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ALS Clinical Trials
Published 2011 · Medicine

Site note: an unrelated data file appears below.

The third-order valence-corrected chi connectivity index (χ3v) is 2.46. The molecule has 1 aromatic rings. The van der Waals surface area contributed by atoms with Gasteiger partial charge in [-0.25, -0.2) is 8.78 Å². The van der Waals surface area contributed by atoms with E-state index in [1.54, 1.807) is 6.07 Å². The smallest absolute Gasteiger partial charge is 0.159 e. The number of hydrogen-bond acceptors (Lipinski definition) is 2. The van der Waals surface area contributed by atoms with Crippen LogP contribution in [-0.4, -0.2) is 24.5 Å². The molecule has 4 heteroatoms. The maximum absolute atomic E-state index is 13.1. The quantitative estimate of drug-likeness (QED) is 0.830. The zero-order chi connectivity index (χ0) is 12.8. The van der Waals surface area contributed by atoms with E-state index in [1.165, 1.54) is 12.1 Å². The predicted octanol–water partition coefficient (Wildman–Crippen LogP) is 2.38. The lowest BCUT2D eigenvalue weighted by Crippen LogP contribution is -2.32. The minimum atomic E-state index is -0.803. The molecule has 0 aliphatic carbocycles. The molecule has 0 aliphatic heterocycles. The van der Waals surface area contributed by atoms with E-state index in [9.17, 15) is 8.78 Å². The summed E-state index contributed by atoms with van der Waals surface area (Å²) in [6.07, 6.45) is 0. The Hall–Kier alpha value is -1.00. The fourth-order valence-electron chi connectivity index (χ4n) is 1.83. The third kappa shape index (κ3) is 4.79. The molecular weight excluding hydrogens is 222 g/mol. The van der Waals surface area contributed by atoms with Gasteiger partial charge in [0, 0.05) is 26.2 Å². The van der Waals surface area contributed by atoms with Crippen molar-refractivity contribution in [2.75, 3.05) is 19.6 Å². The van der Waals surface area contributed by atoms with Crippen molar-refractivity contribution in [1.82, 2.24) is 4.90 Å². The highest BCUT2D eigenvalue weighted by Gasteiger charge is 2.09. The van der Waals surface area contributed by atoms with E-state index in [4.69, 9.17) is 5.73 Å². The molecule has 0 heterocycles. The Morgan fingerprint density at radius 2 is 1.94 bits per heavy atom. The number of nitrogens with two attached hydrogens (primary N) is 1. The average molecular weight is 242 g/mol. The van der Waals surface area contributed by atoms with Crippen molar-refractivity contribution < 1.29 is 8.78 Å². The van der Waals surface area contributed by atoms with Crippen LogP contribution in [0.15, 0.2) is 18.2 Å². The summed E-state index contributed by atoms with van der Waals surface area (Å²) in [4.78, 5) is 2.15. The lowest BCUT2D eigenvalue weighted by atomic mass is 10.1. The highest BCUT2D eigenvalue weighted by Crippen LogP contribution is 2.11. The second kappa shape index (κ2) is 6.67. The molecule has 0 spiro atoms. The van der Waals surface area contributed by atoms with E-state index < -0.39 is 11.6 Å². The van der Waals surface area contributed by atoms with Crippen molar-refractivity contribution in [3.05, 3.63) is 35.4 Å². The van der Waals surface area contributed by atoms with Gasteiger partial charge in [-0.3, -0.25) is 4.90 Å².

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Objective: To assess the effect of eligibility criteria in amyotrophic lateral sclerosis (ALS) clinical trials on the representativeness of the enrolled population. Methods: Patients enrolled in 8 placebo-controlled clinical trials in our ALS center from 2003 to 2008 were compared 1) to the patients included a prospective epidemiologic register (Piemonte and Valle d'Aosta register for ALS, PARALS) in the same period and 2) the subset of PARALS patients who met the usual criteria for inclusion in clinical trials (PARALS-ct) (definite, probable, probable laboratory-supported ALS; age between 18 and 75 years; disease duration <36 months; vital capacity at diagnosis ≥70%; score ≥3 at the items swallowing and respiratory insufficiency at the Amyotrophic Lateral Sclerosis Functional Rating Scale–revised scale; riluzole therapy). Results: A total of 164 patients were enrolled in 8 different clinical trials. The PARALS cohort included 813 patients, of whom 539 (66.3%) met the entry criteria for clinical trials. Patients enrolled in clinical trials were different from both epidemiologic cohorts, since they were younger, had a longer diagnostic delay, and were more likely to have a spinal onset, and to be men. Tracheostomy-free survival was significantly longer in the group of patients enrolled in clinical trials (median survival time, trial patients, 3.9 years [95% confidence interval (CI) 3.4–4.4]; PARALS, 2.6 [2.4–2.8]; PARALS-ct, 2.9 [2.7–3.1]). Conclusions: Patients enrolled in clinical trials do not satisfactorily represent the ALS population; consequently, the findings of ALS trials lack of external validity (generalizability). Efforts should be made to improve patients' recruitment in trials, particularly enrolling incident rather than prevalent cases.